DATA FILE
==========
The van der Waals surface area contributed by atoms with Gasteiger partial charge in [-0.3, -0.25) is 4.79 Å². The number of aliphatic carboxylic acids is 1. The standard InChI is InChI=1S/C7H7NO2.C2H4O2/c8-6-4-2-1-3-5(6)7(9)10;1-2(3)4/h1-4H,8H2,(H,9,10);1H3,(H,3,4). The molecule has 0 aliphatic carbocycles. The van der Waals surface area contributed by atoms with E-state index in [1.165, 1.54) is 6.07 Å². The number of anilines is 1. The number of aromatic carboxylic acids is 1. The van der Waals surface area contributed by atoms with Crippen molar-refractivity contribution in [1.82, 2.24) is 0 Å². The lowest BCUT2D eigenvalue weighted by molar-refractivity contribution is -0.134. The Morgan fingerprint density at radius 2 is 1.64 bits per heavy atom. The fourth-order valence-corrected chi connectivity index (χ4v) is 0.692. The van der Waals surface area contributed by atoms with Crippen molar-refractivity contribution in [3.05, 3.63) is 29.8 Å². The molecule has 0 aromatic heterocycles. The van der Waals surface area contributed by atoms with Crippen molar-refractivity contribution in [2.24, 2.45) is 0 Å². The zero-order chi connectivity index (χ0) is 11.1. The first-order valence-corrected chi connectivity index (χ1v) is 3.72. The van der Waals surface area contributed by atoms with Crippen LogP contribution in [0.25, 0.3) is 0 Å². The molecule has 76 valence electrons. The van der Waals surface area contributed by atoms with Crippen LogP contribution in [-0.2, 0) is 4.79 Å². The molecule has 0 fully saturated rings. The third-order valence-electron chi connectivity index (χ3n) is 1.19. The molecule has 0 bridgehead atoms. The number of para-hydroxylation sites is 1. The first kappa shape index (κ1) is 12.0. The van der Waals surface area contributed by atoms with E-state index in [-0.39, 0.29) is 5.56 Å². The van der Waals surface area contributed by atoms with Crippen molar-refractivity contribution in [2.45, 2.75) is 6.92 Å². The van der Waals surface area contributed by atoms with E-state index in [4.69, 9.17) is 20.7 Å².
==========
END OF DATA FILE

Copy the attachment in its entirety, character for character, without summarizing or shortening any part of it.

The van der Waals surface area contributed by atoms with Gasteiger partial charge in [-0.3, -0.25) is 4.79 Å². The number of aliphatic carboxylic acids is 1. The standard InChI is InChI=1S/C7H7NO2.C2H4O2/c8-6-4-2-1-3-5(6)7(9)10;1-2(3)4/h1-4H,8H2,(H,9,10);1H3,(H,3,4). The molecule has 0 aliphatic carbocycles. The van der Waals surface area contributed by atoms with E-state index in [1.165, 1.54) is 6.07 Å². The number of anilines is 1. The number of aromatic carboxylic acids is 1. The van der Waals surface area contributed by atoms with Crippen molar-refractivity contribution in [1.82, 2.24) is 0 Å². The lowest BCUT2D eigenvalue weighted by molar-refractivity contribution is -0.134. The Morgan fingerprint density at radius 2 is 1.64 bits per heavy atom. The fourth-order valence-corrected chi connectivity index (χ4v) is 0.692. The van der Waals surface area contributed by atoms with Crippen molar-refractivity contribution in [3.05, 3.63) is 29.8 Å². The molecule has 0 aromatic heterocycles. The van der Waals surface area contributed by atoms with Crippen molar-refractivity contribution in [2.24, 2.45) is 0 Å². The zero-order chi connectivity index (χ0) is 11.1. The first-order valence-corrected chi connectivity index (χ1v) is 3.72. The van der Waals surface area contributed by atoms with Crippen LogP contribution in [0.25, 0.3) is 0 Å². The molecule has 76 valence electrons. The van der Waals surface area contributed by atoms with Crippen LogP contribution in [-0.2, 0) is 4.79 Å². The molecule has 0 fully saturated rings. The third-order valence-electron chi connectivity index (χ3n) is 1.19. The molecule has 0 bridgehead atoms. The number of para-hydroxylation sites is 1. The first kappa shape index (κ1) is 12.0. The van der Waals surface area contributed by atoms with E-state index in [-0.39, 0.29) is 5.56 Å². The van der Waals surface area contributed by atoms with Crippen molar-refractivity contribution in [2.45, 2.75) is 6.92 Å². The van der Waals surface area contributed by atoms with E-state index in [4.69, 9.17) is 20.7 Å².